Some of my friends have wondered what has happened to me. It has been a combination of many things. First, and most importantly, my real life marital status changed last year. Being newly married, I am happy to spend as much time with my wife as I can. She is my world. She is beautiful, intelligent, exciting and fun. She has given me a renewed zest for life. Of course, she isn’t in-world, so to spend time with her, I cannot spend as much time in-world.
Second, I have gone back to university to work on a degree in business. I still work full-time as an IT manager, so this little venture has take much of my spare time away. I feel that it is worth it as I am getting older in life, but not quite wiser as one would expect to come with age. Sad, that.
Third, I have begun to spend time working on household projects. Sometimes referred to as a honeydo list. ’nuff said.
But enough about me. Caledon always has been and always will be my home. I don’t expect that people will know who I am, nor will they care who I am. After all, I am not a part of their circle. That’s cool. I live with an ethic that has come from a line I once read: “Everyone has my respect from the start. You don’t have to earn it. But God help you if you should do something to lose it.”
That is, perhaps, a bit extreme, but the general sentiment is true for me. Do unto others as you would have others do unto you. Show respect for others and do not lord over them as though you own the world. Give credit where credit is due. They are mottoes to live by.
The last, though, has become particularly pertinent and this is not meant as a specific attack on anyone, but rather has been something that has made me a little sad. My two best friends have recently collaborated on a rather large and beautiful build, which is one of many other builds. It is part of a joint project by Rezzable and Not Possible In Real Life based on a painting by Bosch. Their tower is exquisite, to say the least, and I was very impressed (and a little bit envious!) by their work together. TOGETHER. I’ve heard many people refer to the project as Kheph’s build with little credit given to Miss Laval. Well, that bothers me. It is not Kheph’s build in as much as it is Eladrienne and Kheph’s build. She was the creative force behind the build, but they worked together, 50-50, in turning that creative vision into reality! Their work together is an inspiration in friendship and collaboration.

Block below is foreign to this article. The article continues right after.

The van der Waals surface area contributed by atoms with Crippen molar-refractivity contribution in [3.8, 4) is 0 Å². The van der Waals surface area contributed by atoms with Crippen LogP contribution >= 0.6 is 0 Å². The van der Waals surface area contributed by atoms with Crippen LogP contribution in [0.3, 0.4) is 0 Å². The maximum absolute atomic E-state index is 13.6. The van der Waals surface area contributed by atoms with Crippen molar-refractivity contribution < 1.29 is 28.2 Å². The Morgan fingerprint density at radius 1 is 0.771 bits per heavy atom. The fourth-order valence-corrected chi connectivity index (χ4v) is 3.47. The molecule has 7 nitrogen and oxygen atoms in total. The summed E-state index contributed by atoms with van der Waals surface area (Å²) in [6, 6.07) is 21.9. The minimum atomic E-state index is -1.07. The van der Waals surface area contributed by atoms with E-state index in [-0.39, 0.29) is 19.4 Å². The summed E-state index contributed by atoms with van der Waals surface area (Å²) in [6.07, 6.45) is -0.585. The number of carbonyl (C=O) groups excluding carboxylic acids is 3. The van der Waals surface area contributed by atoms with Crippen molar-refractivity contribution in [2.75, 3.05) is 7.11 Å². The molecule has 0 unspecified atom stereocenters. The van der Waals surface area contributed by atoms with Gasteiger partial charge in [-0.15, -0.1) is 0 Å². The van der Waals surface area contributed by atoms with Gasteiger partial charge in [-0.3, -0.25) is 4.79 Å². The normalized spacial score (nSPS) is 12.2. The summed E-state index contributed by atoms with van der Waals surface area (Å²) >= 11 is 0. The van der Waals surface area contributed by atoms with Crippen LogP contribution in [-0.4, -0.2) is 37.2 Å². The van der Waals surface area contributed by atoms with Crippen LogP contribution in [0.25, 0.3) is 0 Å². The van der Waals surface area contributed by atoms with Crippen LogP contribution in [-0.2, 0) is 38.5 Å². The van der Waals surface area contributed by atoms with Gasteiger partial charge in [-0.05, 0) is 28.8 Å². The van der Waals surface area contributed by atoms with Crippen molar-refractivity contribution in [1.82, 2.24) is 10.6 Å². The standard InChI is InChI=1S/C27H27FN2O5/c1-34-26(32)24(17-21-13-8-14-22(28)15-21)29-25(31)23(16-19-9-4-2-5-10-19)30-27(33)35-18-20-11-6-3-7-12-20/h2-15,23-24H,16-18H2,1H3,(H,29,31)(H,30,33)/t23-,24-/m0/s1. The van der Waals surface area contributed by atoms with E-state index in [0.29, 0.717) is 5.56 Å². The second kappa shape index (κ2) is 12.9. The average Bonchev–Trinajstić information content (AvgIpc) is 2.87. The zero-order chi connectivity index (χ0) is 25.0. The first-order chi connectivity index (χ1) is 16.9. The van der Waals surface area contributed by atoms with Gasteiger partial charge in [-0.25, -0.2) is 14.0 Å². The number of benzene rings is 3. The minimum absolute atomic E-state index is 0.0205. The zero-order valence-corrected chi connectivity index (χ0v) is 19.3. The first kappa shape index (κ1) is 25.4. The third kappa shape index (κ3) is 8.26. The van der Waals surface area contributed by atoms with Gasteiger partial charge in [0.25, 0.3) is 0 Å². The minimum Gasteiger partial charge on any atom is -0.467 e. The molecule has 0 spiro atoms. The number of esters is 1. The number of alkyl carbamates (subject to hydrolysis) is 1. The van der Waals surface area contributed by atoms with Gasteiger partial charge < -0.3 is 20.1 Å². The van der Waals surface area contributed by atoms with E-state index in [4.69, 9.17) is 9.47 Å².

Teamwork. Friendship. Community. That is what 2ndL inspires and works to bring about. Let’s respect the creative efforts of everyone, not just those we know are talented because of their visibility, but those we SEE are talented. Congratulations Eladrienne and Kheph, on your absolutely beautiful build! It is truly a work of art and a work of friendship!